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Repurposed food containers collect water for your gardens

Written by Donna Stuckert. Posted in Featured, Home & Garden

Published on February 24, 2016 with No Comments

Are you already planning your gardens? The staff at the Recycling & Waste Reduction District of Porter County can help.

One of the highlights of the 2016 Northwest Indiana Earth Day Celebration on Saturday, April 16 will be picking up your brand-new rain barrels at the Porter County Expo Center! Well, not brand-new, but new to you.

The barrels you can order through our website, www.ItMeansTheWorld.org, were made out of containers originally used to ship pickled food overseas. Repurposed as rain barrels by Upcycle Products Inc., these containers were diverted from the waste stream where they would have ultimately ended up in a landfill.

You’ll save water for your gardens and reduce the demand to create new molded plastic containers. They are also affordable.

During their transition, the barrels were cleaned and rinsed with PH neutral soap so that the water they collect is ultimately safe for gardens and house plants.

By the way, the District does not make any more off of the barrels; our website is merely a connection point to this company we have partnered with for years.

Here are some fabulous reasons why collecting rain water is a good idea, whether you are on a municipal water source or a well:

  1. First of all, rain water is FREE, and who doesn’t love free stuff? Who couldn’t use more free stuff?
  2. When you use water from your well, you may not be paying for the water, but you’re still paying for the electricity to pump it. By using harvested rain water, you’ll have less strain on your well, its motor, storage and pipes, ultimately saving energy and money.
  3. The chlorine in your drinking water kills living organisms, making the water safe to consume; however, chlorine also kills beneficial bacteria in your garden’s soil that your plants need.
  4. Water is not an infinite resource. According to the U.S. Geological Survey, approximately 2.5 percent of the Earth’s water is fresh, and 68.6 percent of it is locked up in glaciers, 30.1 percent is located in the groundwater table, and 1.3 percent can be found in lakes and rivers. Using rain barrels helps to conserve this natural resource.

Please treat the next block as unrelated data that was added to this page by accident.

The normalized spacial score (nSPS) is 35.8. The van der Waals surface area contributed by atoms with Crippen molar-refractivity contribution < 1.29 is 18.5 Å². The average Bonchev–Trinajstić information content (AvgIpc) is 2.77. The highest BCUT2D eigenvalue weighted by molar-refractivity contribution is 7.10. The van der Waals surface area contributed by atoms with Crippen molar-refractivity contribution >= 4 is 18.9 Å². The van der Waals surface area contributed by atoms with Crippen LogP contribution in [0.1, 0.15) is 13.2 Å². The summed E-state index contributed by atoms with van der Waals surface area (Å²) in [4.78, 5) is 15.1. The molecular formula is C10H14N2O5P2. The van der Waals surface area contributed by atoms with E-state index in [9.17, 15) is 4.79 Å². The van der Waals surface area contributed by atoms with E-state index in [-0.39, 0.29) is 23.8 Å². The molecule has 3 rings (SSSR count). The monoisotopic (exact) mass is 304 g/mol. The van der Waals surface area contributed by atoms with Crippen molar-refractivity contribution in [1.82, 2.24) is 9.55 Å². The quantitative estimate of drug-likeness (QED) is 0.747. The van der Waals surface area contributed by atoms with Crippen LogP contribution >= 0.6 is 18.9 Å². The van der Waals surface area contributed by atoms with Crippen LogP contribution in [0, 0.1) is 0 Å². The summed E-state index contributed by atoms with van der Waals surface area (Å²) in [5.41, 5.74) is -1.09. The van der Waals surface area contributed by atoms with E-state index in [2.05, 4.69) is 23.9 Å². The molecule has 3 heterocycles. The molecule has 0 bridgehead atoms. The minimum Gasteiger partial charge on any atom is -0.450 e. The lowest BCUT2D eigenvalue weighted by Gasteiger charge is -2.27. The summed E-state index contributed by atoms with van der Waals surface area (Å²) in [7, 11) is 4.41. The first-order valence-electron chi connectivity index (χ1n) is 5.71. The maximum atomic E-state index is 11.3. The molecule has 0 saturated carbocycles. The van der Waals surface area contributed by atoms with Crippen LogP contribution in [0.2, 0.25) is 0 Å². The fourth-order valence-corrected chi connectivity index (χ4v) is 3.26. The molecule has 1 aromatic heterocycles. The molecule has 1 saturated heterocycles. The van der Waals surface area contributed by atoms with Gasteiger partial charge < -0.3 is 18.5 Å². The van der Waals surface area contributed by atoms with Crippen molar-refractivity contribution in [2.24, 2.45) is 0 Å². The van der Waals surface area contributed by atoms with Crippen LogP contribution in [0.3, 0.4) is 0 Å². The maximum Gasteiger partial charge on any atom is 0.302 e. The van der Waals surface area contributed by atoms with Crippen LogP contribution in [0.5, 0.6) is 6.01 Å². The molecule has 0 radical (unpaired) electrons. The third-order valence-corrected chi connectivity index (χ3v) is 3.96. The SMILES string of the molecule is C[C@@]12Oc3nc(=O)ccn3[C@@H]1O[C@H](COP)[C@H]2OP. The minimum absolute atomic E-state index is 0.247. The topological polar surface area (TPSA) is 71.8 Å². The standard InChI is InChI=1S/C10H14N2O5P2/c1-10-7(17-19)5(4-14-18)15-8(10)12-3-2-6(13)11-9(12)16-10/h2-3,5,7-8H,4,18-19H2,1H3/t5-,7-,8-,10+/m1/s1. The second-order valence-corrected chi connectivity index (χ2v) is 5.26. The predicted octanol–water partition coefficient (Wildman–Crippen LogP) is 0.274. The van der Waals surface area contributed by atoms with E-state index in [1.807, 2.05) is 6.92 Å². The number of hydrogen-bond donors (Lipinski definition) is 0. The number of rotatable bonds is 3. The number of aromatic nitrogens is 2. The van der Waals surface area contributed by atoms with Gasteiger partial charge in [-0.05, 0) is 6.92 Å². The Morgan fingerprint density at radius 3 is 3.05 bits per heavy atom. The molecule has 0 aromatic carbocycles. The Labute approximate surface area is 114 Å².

5. Environmental experts and sewer officials say that any reduction of rain water flowing into storm sewers is a good thing for neighborhoods and the environment. Runoff from even moderate rains can quickly develop into major flooding and sanitary-storm sewer overflows.
  6. You’ll be a role model to your kids, who will learn that a rain barrel is a very tangible way to conserve natural resources.
  7. Stored rain water is great all year round, but is especially precious in times of drought and water restrictions.

To order your rain barrel for pickup at the Northwest Indiana Earth Day Celebration, visit www.ItMeansTheWorld.org.

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About Donna Stuckert

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All opinions, conclusions or recommendations expressed are those of the author and do not necessarily reflect the views of The Chronicle. Donna Stuckert is the Community Education Coordinator for the Recycling & Waste Reduction District of Porter County. She is a communications professional with more than 20 years of experience who enjoys working for the greater good and inspiring others on making a difference. For more information or to reach Stuckert, e-mail DStuckert@ItMeansTheWorld.org.

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